Earlier papers have shown that the pathology of the psychoses and also of many character disorders is the result of defects in ego development, and that the symptoms are end-results not of a healthy ego's defences against unresolved infantile conflicts but of a fundamental inadequacy of the ego itself. This conception of 'ego-defect' neuroses demands a more comprehensive analysis of normal ego development than has yet been attempted, and forces us to realize that studies of the ego have been largely concerned with defence mechanisms that presuppose an ego of considerable maturity. This paper is concerned with the impact of emotional and realistic forces from the environment on the development of 'partial ego-functions' and in particular with the causes and effects of identification in infancy.
Identification originates in the wish to be like another individual in some way and leads to the assimilation of the desired traits as stable and permanent elements of the personality. Identifications which contribute to basic ego development result from much earlier and more primitive relations of the infant with its object than do those which lead to super-ego formation. They involve partial rather than total cathexes of the object and are responses to frustration of primitive needs rather than to prohibitions resulting from highly complexobject relations. In contrast to super-ego identifications they arise from a two-person relationship, being the result of ambivalence towards one object, the mother.
Although ego-identification is presumably initiated by pleasure in imitation, significant and lasting identifications are the result of ambivalent relationships and are related to envy of the power of the frustrating object. It can be assumed, therefore, that the infant's first identifications occur only when there is some kind of recognition of external objects as such and some kind of awareness of frustration by them. This presupposes a certain development of the discriminating powers of the special senses and some perception of recurrent internal tensions and of their recurrent pleasurable relief in association with partial perceptions of the mother. As soon as association of some aspect of the mother with anticipation of gratification has taken place, motor activities such as cries of hunger cease to be simply responses to need and become emotional demands.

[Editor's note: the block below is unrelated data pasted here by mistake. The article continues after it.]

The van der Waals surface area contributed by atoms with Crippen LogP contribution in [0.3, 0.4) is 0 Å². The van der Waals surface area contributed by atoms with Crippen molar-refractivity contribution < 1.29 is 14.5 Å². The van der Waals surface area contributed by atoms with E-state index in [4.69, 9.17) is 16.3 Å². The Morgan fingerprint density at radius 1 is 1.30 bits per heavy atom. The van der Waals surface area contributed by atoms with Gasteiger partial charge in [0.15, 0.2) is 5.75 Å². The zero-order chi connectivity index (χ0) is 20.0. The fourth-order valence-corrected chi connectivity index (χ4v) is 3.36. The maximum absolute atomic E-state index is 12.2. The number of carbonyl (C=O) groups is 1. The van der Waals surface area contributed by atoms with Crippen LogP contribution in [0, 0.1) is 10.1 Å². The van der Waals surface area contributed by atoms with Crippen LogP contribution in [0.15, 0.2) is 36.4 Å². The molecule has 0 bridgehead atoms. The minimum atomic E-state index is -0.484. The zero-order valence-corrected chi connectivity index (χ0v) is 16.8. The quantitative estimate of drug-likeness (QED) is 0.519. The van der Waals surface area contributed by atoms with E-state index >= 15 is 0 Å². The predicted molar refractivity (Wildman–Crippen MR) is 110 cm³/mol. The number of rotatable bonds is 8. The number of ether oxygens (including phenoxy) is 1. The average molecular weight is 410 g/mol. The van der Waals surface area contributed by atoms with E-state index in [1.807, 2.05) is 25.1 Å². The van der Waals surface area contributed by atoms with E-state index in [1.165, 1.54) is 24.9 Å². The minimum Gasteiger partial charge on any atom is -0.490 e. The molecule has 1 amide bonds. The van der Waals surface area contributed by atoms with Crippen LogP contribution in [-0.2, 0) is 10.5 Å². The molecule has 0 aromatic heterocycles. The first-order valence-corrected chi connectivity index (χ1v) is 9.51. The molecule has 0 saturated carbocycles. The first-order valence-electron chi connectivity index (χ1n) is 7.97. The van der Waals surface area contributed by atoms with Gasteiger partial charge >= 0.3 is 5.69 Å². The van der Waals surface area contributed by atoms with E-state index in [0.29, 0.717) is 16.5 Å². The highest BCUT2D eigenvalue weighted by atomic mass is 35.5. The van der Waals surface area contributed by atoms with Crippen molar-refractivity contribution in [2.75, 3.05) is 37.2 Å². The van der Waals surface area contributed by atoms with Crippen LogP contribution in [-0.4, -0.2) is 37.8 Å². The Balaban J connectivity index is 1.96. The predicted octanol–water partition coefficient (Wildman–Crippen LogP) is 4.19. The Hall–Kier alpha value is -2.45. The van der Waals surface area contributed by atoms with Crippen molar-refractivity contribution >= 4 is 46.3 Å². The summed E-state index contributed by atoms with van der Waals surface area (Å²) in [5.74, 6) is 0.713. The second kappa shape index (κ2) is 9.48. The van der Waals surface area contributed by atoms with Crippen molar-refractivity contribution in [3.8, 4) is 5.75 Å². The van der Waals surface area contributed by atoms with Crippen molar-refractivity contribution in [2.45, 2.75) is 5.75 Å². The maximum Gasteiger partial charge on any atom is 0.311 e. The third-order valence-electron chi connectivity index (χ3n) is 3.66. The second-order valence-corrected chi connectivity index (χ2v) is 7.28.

The helplessness and frustrations which produce ambivalence are resolved by attaining the power to do a thing oneself. Ego-identification may either produce the ability to exert the power originally attributed to another, or, if this is still physiologically impossible, it may result in the use of substitute partial functions in which the power is exerted in phantasy. The specific functions attained by identification vary greatly, depending on the stage of emotional and ego development prevailing when the specific conflict occurs.
The common use of 'identification' and 'introjection' as synonyms is unjustified. 'Introjection is a wish to incorporate, a phantasy; identification a process', which may on occasion be associated with phantasies other than oral-sadistic. It is closely related to the process of learning. Although the ego's executant functions appear spontaneously when the necessary physiological mechanisms have matured, the manner and extent of their use and the preference for some over others are largely the result of identifications, and failure of essential ego-identification in infancy will result in some defect of ego-function in adult life.
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(1952). The Psychoanalytic Quarterly, 20, 1951, No. 1. Int. J. Psycho-Anal., 33:75